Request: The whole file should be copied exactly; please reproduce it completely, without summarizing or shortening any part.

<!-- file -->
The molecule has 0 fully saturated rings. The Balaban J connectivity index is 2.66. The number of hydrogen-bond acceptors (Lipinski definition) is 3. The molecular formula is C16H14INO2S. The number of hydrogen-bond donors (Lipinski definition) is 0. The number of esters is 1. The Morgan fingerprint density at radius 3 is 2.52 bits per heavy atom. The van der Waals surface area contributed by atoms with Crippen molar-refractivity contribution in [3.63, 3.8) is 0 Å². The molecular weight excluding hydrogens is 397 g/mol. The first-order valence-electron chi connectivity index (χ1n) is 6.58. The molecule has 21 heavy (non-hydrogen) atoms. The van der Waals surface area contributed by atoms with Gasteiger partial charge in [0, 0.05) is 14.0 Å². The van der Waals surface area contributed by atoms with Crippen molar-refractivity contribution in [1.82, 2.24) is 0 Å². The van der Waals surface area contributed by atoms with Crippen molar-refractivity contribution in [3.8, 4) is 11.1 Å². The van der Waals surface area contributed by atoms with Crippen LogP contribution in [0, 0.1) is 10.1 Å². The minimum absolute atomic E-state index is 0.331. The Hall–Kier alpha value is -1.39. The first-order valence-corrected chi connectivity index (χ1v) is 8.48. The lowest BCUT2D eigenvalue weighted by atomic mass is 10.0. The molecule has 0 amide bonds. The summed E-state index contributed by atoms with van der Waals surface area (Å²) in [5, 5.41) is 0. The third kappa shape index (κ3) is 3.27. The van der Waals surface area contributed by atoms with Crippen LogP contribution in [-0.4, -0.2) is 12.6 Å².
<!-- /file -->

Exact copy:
The molecule has 0 fully saturated rings. The Balaban J connectivity index is 2.66. The number of hydrogen-bond acceptors (Lipinski definition) is 3. The molecular formula is C16H14INO2S. The number of hydrogen-bond donors (Lipinski definition) is 0. The number of esters is 1. The Morgan fingerprint density at radius 3 is 2.52 bits per heavy atom. The van der Waals surface area contributed by atoms with Crippen molar-refractivity contribution in [3.63, 3.8) is 0 Å². The molecular weight excluding hydrogens is 397 g/mol. The first-order valence-electron chi connectivity index (χ1n) is 6.58. The molecule has 21 heavy (non-hydrogen) atoms. The van der Waals surface area contributed by atoms with Gasteiger partial charge in [0, 0.05) is 14.0 Å². The van der Waals surface area contributed by atoms with Crippen molar-refractivity contribution in [1.82, 2.24) is 0 Å². The van der Waals surface area contributed by atoms with Crippen molar-refractivity contribution in [3.8, 4) is 11.1 Å². The van der Waals surface area contributed by atoms with Crippen LogP contribution in [0, 0.1) is 10.1 Å². The minimum absolute atomic E-state index is 0.331. The Hall–Kier alpha value is -1.39. The first-order valence-corrected chi connectivity index (χ1v) is 8.48. The lowest BCUT2D eigenvalue weighted by atomic mass is 10.0. The molecule has 0 amide bonds. The summed E-state index contributed by atoms with van der Waals surface area (Å²) in [5, 5.41) is 0. The third kappa shape index (κ3) is 3.27. The van der Waals surface area contributed by atoms with Crippen LogP contribution in [-0.4, -0.2) is 12.6 Å².